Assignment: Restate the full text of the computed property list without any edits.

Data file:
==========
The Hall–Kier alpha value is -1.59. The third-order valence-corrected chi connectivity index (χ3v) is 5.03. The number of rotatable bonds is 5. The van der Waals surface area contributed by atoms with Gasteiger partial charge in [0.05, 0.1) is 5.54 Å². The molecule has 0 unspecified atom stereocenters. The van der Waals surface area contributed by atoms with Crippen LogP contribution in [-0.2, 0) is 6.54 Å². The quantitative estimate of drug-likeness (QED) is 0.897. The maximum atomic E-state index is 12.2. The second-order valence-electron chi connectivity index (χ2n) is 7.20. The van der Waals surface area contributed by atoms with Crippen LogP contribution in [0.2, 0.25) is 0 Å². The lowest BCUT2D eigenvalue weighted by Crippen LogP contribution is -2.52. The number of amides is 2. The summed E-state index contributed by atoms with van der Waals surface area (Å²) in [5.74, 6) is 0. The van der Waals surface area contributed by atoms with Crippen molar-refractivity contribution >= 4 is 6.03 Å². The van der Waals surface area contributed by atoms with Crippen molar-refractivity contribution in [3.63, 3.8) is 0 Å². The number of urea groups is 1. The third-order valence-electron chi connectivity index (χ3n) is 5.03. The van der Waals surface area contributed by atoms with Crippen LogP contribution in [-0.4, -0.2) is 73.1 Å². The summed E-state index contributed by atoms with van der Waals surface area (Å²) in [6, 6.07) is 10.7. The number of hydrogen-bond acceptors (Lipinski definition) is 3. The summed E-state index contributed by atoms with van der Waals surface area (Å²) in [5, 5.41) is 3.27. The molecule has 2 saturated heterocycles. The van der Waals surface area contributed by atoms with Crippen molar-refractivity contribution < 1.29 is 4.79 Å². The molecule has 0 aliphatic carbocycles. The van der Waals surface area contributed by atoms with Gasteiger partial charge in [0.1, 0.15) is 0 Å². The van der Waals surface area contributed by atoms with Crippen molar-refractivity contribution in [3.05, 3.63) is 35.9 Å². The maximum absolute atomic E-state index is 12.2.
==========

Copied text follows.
The Hall–Kier alpha value is -1.59. The third-order valence-corrected chi connectivity index (χ3v) is 5.03. The number of rotatable bonds is 5. The van der Waals surface area contributed by atoms with Gasteiger partial charge in [0.05, 0.1) is 5.54 Å². The molecule has 0 unspecified atom stereocenters. The van der Waals surface area contributed by atoms with Crippen LogP contribution in [-0.2, 0) is 6.54 Å². The quantitative estimate of drug-likeness (QED) is 0.897. The maximum atomic E-state index is 12.2. The second-order valence-electron chi connectivity index (χ2n) is 7.20. The van der Waals surface area contributed by atoms with Crippen LogP contribution in [0.2, 0.25) is 0 Å². The lowest BCUT2D eigenvalue weighted by Crippen LogP contribution is -2.52. The number of amides is 2. The summed E-state index contributed by atoms with van der Waals surface area (Å²) in [5.74, 6) is 0. The van der Waals surface area contributed by atoms with Crippen molar-refractivity contribution >= 4 is 6.03 Å². The van der Waals surface area contributed by atoms with Crippen molar-refractivity contribution in [3.63, 3.8) is 0 Å². The number of urea groups is 1. The third-order valence-electron chi connectivity index (χ3n) is 5.03. The van der Waals surface area contributed by atoms with Crippen LogP contribution in [-0.4, -0.2) is 73.1 Å². The summed E-state index contributed by atoms with van der Waals surface area (Å²) in [6, 6.07) is 10.7. The number of hydrogen-bond acceptors (Lipinski definition) is 3. The summed E-state index contributed by atoms with van der Waals surface area (Å²) in [5, 5.41) is 3.27. The molecule has 2 saturated heterocycles. The van der Waals surface area contributed by atoms with Crippen molar-refractivity contribution < 1.29 is 4.79 Å². The molecule has 0 aliphatic carbocycles. The van der Waals surface area contributed by atoms with Gasteiger partial charge in [0.1, 0.15) is 0 Å². The van der Waals surface area contributed by atoms with Crippen molar-refractivity contribution in [3.05, 3.63) is 35.9 Å². The maximum absolute atomic E-state index is 12.2.